Our preliminary investigations of the mathematical model highlighted how cell remodeling of the ECM was important in establishing long-distance anisotropic streams (Fig. 1 and Movies 1-4). The distance that cells traveled was most sensitive to the degree by which cells align themselves along ECM fibers. We confirmed these observations by performing a global sensitivity analysis of the model in which multiple parameters were perturbed simultaneously. Simulated knockdown and gain-of-function experiments further indicated that cells at the front of streams were most critical for controlling the eventual direction in which the collective travels. By adding a third force in the model that was always directed along the target corridor, which could represent mechanisms like chemotaxis that are not directly incorporated into the modeling framework, we generated stream breaks between leading and trailing cells. Simulated experiments that rescued the single stream pattern suggested that contact guidance is a key mechanism for controlling the robustness of streams (i.e., trailing cells can more efficiently sense and travel to leaders by aligning more closely along the ECM scaffold).

This work is useful because it highlights how the reciprocal interactions between cell movement and ECM remodeling can play a significant role in supporting collective cell migration. By establishing and continually reinforcing a scaffold, leading cells can efficiently and accurately communicate their migratory paths to trailing cells, even over large spatial and/or temporal scales. Furthermore, we observed that upregulating mechanisms related to ECM remodeling allowed cells to overcome so-called "jammed" states associated with high cell density and little to no migration. Our theoretical model provides verifiable predictions that is currently guiding the design of new experiments, and thus serves as an example of how mathematics can bring insight into biology, and vice versa.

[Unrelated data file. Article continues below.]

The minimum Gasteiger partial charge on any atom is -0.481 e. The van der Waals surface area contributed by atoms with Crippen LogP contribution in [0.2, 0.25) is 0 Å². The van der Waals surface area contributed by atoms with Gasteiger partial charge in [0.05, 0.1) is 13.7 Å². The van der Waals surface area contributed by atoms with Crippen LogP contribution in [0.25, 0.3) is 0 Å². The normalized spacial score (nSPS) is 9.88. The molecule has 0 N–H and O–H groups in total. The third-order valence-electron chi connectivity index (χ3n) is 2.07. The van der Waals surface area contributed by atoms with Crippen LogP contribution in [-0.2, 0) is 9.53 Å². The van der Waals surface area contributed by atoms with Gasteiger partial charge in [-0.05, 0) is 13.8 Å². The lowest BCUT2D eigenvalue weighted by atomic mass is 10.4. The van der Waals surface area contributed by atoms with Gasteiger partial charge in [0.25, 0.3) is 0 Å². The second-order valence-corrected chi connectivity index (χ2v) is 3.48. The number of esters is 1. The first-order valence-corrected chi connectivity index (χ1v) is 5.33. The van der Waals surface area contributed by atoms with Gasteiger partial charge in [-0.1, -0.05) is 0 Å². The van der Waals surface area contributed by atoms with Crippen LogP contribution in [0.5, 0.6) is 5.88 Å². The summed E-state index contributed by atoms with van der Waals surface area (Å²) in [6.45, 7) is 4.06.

[1] A. Colombi, M. Scianna, K. J. Painter, and L. Preziosi, *Modelling chase-and-run migration in heterogeneous populations*, J. Math. Biol., 80 (2020), pp. 423-456.

[2] R. Giniunaite, R. McLennan, M. C. McKinney, R. E. Baker, P. M. Kulesa, and P. K. Maini, *An interdisciplinary approach to investigate collective cell migration in neural crest*, Dev. Dyn., 2019, pp. 1-11.

[3] W. D. Martinson, R. McLennan, J. M. Teddy, M. C. McKinney, L. A. Davidson, R. E. Baker, H. M. Byrne, P. M. Kulesa, and P. K. Maini, *Dynamic fibronectin assembly and remodeling by leader neural crest cells prevents jamming in collective cell migration*, eLife, 12 (2023).

[4] M. C. McKinney, R. McLennan, R. Giniunaite, R. E. Baker, P. K. Maini, H. G. Othmer, and P. M. Kulesa, *Visualizing mesoderm and neural crest cell dynamics during chick head morphogenesis*, Dev. Biol., 461 (2020), pp. 184-196.

[5] R. McLennan, L. Dyson, K. W. Prather, J. A. Morrison, R. E. Baker, P. K. Maini, and P. M. Kulesa, *Multiscale mechanisms of cell migration during development: Theory and experiment*, Development, 139 (2012), pp. 2935-2944.

[6] L. J. Schumacher, *Neural crest migration with continuous cell states*, J. Theor. Biol., 481 (2019), pp. 84-90.

[7] A. Szabó, M. Melchionda, G. Nastasi, M. L. Woods, S. Campo, R. Perris, and R. Mayor, *In vivo confinement promotes collective migration of neural crest cells*, J. Cell Biol., 213 (2016), pp. 543-555.

[8] G. A. Vega-Lopez, S. Cerrizuela, C. Tribulo, and M. J. Aybar, *Neurocristopathies: New insights* 150 *years after the neural crest discovery*, Dev. Biol., 444 (2018), pp. S110-S143.

Author Institutional Affiliation | Isaac Newton Institute, University of Cambridge and Mathematical Institute, University of Oxford |

Author Email | William Duncan Martinson ([email protected]) |